Contacted for comment Thursday, Oreskes pointed to the statement he released the day he tendered his resignation, calling his behavior "wrong and inexcusable" and accepting "full responsibility."

Man who admitted Hawaii concert scam wants plea change

A North Carolina man who admitted defrauding the University of Hawaii of $200,000 by lying about being able to produce a Stevie Wonder fundraiser concert wants to take back his guilty plea, but a prosecutor said Thursday he could risk more jail time if he succeeds and is eventually convicted.

Marc Hubbard had been scheduled to be sentenced in federal court in Honolulu Thursday but filed a motion to withdraw his plea a day earlier.

He pleaded guilty in 2016 to wire fraud, saying he lied about his ability to secure Wonder for a concert. In 2012, the university paid a $200,000 deposit, began selling tickets and then learned neither Wonder nor his representatives had authorized a show.

Thousands of tickets were refunded, embarrassing the school.

Details about why Hubbard wants to withdraw his guilty plea were not clear because his motion was sealed. Defense attorney William Harrison in a court hearing alluded to a "coercive nature" of Hubbard's plea deal with authorities but did not provide details.

Assistant U.S. Attorney Marc Wallenstein argued that Hubbard should not be allowed to take back his plea because nothing changed in the year and four months since he accepted the plea deal.

Wallenstein said a decision by Hubbard to plead not guilty could mean the end of the sentencing deal, which called for him to have his Hawaii sentence served at the same time as a six-and-a-half year sentence he received for a similar conviction in Pennsylvania.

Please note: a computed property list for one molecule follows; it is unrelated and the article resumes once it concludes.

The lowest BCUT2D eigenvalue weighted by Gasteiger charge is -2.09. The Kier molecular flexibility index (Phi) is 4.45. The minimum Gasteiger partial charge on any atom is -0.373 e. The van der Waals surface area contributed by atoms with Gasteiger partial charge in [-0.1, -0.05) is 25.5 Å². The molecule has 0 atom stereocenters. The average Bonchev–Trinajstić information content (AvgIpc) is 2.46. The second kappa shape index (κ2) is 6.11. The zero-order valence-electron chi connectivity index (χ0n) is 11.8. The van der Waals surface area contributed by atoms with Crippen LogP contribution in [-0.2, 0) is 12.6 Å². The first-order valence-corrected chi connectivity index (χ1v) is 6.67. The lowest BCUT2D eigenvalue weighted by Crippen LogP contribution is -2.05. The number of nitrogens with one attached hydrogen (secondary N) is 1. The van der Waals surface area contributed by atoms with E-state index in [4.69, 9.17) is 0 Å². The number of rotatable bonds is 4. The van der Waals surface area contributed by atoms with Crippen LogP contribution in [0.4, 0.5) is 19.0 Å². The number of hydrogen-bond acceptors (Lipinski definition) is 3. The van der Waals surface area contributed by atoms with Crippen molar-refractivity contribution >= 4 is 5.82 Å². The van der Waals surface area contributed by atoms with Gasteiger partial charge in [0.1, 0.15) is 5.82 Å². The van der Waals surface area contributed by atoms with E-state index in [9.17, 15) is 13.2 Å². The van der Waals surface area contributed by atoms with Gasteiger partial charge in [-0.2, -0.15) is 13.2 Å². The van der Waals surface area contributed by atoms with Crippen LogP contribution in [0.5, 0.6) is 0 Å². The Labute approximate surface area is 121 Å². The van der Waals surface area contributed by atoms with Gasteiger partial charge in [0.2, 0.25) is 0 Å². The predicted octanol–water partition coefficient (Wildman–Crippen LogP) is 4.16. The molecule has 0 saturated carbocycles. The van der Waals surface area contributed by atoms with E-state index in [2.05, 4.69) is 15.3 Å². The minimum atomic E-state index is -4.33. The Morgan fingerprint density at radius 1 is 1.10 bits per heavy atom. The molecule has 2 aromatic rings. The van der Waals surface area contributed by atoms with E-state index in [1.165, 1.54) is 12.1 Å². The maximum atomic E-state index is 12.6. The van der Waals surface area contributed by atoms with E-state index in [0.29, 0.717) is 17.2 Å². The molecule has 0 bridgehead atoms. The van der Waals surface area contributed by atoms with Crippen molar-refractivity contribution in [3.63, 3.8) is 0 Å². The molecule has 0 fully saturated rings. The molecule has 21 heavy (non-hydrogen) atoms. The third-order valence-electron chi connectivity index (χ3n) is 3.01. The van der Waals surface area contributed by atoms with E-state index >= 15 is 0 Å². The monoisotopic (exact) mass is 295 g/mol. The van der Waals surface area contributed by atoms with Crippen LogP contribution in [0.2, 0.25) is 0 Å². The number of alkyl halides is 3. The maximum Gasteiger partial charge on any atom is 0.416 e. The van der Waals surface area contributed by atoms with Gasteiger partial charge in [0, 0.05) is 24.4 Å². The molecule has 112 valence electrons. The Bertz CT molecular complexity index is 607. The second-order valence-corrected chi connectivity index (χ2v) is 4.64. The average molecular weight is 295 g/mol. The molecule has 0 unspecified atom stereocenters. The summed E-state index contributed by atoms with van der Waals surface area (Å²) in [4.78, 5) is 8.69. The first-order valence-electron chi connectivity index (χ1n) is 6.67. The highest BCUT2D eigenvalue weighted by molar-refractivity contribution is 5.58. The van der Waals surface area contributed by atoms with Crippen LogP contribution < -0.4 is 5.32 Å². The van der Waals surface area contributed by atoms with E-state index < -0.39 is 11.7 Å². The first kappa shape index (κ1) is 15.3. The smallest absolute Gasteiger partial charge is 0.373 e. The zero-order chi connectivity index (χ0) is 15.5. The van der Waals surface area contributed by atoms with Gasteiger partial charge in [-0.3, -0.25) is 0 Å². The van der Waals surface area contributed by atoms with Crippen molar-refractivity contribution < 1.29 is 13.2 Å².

Hubbard under the plea deal would likely be released after serving the Pennsylvania sentence, Wallenstein said, but faces an additional sentence of about six years without the deal.

"I hope Mr. Hubbard sees the folly of what he's doing," Wallenstein said.

Harrison had asked the judge to close Thursday's hearing to the public, but U.S. District Judge Leslie Kobayashi refused — saying there was no compelling reason to block courtroom access. She said portions of Hubbard's plea request could be made public in the future but instructed Wallenstein not to discuss details.

Harrison said Hubbard believes he now has new evidence, which Kobayashi said he can submit in a fresh court filing.

Kobayashi postponed Hubbard's sentencing and set a hearing for March to discuss whether he will be allowed to withdraw his plea.

Doing so will be an "uphill battle," she said.

67-year-old Jane Seymour poses for ‘Playboy,’ ‘I feel much sexier now’ 

Elegant actress Jane Seymour is about to grace the pages of “Playboy” magazine at 67-years-old.

>> Read more trending news 

The former Bond girl took to social media Wednesday to share a modest photograph from her upcoming spread in the iconic men’s magazine.

“I’m thrilled to finally share this with you! I was recently photographed and interviewed in my home by Playboy,” Seymour captioned the image on Instagram.

“I open up about my career, my family, feeling better-than-ever at 67 and so much more,” she wrote.

This is the “Dr. Quinn, Medicine Woman” star’s third spread in “Playboy.”

The legendary actress told the magazine that her age hasn’t diminished her confidence.

“I feel much sexier now than I ever did when I was younger” she said.

“Then I was like, ‘Oh gosh, I’m supposed to be sexy. What is that?!’ There’s an enormous freedom in having lived as long as I have,” she added. “Like my father used to say, I’m comfortable in my own skin.”

And there’s no doubt that she’s all natural.

“I haven’t done any surgeries or injections or anything. I haven’t done any of it,” she explained.

>> Related: Tennis champ Serena Williams reveals she ‘almost died’ in childbirth

“So I still look like ‘me.’ Everyday I’m kind of tempted, but then I look at people I know and I don’t [recognize] them. I’m authentically being me. That’s important to me.”